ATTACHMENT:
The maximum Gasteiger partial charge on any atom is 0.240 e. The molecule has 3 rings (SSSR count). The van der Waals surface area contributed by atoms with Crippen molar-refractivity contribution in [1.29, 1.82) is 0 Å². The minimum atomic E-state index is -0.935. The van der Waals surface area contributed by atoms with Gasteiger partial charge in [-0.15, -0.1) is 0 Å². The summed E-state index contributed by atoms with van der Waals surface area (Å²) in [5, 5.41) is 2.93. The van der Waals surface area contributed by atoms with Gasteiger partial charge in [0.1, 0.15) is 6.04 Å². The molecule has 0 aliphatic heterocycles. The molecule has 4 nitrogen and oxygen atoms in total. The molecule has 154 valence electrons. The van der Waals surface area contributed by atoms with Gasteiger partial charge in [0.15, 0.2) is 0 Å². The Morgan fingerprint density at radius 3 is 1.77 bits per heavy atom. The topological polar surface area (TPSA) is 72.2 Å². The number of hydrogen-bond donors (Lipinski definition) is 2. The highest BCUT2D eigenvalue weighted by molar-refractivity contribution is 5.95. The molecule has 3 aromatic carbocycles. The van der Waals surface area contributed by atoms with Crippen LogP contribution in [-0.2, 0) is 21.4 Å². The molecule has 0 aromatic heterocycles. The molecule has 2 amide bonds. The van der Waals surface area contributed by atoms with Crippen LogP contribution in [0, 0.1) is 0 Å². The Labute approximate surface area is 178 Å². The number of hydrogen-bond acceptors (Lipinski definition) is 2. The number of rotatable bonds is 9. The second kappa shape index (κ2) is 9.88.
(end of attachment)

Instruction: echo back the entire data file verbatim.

The maximum Gasteiger partial charge on any atom is 0.240 e. The molecule has 3 rings (SSSR count). The van der Waals surface area contributed by atoms with Crippen molar-refractivity contribution in [1.29, 1.82) is 0 Å². The minimum atomic E-state index is -0.935. The van der Waals surface area contributed by atoms with Gasteiger partial charge in [-0.15, -0.1) is 0 Å². The summed E-state index contributed by atoms with van der Waals surface area (Å²) in [5, 5.41) is 2.93. The van der Waals surface area contributed by atoms with Gasteiger partial charge in [0.1, 0.15) is 6.04 Å². The molecule has 0 aliphatic heterocycles. The molecule has 4 nitrogen and oxygen atoms in total. The molecule has 154 valence electrons. The van der Waals surface area contributed by atoms with Gasteiger partial charge in [0.15, 0.2) is 0 Å². The Morgan fingerprint density at radius 3 is 1.77 bits per heavy atom. The topological polar surface area (TPSA) is 72.2 Å². The number of hydrogen-bond donors (Lipinski definition) is 2. The highest BCUT2D eigenvalue weighted by molar-refractivity contribution is 5.95. The molecule has 3 aromatic carbocycles. The van der Waals surface area contributed by atoms with Crippen LogP contribution in [-0.2, 0) is 21.4 Å². The molecule has 0 aromatic heterocycles. The molecule has 2 amide bonds. The van der Waals surface area contributed by atoms with Crippen LogP contribution in [0, 0.1) is 0 Å². The Labute approximate surface area is 178 Å². The number of hydrogen-bond acceptors (Lipinski definition) is 2. The number of rotatable bonds is 9. The second kappa shape index (κ2) is 9.88.